Given that a large share of civil suits in the country relate to land/property, the fact that Chandigarh’s pilot project for conclusive land titling systems (CLTS) has been a success is good news. Though most property sales are registered with the authorities in different parts of the country, this doesn’t really guarantee title, it is merely registering the sale deed. If person A buys a property registered in person B’s name after checking the records in the municipal authority and B loses a court case on the property, the government is not going to compensate A, even though the purchase was based on the data in the government records. In the case of the properties registered under Chandigarh’s CLTS, however, the government will stand guarantee for the title—since some laws will need to be changed to allow this, CLTS is likely to be a few months away. As part of the pilot, every property has been given an Aadhaar-type number and the ownership certificate has, apart from the owner’s name and the property coordinates/details, even details of loans taken against the property.
The Chandigarh experiment, however, is restricted to just a few areas in the city where the government knows the title is clean—in the case of Delhi, for instance, DDA flats will have clean title since, once the government buys the land, the title becomes relatively clean. The real success, then, will happen when CLTS is applicable all over the country. This is what the Digital India Land Records Modernization Programme (DILRMP), launched in August 2008, was supposed to do—’to facilitate moving eventually towards guaranteed conclusive titles to immovable properties in the country’—but the progress under it has been uneven; 85% of land records have been computerised, 64% of property records have been computerised and 42% of land and property records have been integrated.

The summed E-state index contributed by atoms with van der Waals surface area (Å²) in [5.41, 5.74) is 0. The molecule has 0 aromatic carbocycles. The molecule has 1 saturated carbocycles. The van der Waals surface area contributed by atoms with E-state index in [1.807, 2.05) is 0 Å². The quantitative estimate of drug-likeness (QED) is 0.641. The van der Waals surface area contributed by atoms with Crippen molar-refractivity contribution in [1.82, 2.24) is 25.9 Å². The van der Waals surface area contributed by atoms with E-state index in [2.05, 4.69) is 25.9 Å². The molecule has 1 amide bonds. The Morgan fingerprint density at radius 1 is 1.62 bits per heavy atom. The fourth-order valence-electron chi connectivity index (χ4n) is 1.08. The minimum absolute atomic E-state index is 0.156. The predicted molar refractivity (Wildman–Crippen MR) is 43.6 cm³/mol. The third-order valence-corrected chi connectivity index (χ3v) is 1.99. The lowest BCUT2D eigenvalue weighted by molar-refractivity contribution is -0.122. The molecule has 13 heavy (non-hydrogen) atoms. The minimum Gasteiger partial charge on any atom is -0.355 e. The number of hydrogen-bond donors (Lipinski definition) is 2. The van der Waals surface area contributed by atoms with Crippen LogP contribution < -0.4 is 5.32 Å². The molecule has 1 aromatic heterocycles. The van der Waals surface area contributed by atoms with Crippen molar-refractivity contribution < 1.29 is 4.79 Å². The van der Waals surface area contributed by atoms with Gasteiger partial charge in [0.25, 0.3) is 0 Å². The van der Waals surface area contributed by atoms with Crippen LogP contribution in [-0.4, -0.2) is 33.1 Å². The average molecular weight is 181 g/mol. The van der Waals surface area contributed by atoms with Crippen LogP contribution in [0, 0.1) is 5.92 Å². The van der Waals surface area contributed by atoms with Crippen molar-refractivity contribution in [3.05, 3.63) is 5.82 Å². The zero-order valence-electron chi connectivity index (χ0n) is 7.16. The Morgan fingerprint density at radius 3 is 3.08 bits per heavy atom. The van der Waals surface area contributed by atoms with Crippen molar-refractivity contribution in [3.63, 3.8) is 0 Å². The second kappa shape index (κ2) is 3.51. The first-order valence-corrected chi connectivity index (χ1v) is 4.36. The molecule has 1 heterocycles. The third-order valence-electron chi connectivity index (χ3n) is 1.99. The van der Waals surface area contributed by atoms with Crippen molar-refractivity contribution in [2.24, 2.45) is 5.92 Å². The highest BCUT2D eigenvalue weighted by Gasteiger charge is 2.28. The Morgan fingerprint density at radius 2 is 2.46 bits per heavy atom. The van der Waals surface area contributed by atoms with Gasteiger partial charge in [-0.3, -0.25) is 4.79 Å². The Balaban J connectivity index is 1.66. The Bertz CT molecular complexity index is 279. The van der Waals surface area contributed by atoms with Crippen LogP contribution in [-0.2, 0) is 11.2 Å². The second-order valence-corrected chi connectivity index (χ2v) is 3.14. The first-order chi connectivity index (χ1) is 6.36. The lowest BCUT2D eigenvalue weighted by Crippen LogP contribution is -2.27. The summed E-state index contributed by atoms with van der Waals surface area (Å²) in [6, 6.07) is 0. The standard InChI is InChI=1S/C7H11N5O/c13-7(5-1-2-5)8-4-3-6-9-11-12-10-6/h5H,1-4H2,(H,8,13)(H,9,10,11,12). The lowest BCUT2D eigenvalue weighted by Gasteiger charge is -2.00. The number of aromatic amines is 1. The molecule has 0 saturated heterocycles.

Since the absence of clear title inhibits purchase of property, several decades ago, Prof DC Wadhwa had proposed a Torrens system where the government guaranteed the title—his argument was the increase in property sales that would result would more than make up for the losses the government would suffer due to claims based on fraud titles that would have to be honoured. Since that project went nowhere, while various states are trying to put together CLTS projects—Andhra, Telangana, Maharashtra, Karnataka and Gujarat have begun work according to a report in this newspaper—it would be a good idea to try and introduce title insurance. Professional insurers would then take a call on the likelihood of title-fraud in each city/state and sell insurance for guaranteeing title—users would pay insurance for peace of mind. Since insurance premium would be high in states which had poor property records and more likelihood of fraud, this would put pressure on them to work on fixing records—only what is measurable can be acted upon. Though the weakness of the scheme is that its success depends on individual state governments, if the Centre can help accelerate the process, it will be a big reform since, once land title is no longer under question, it would boost investment considerably.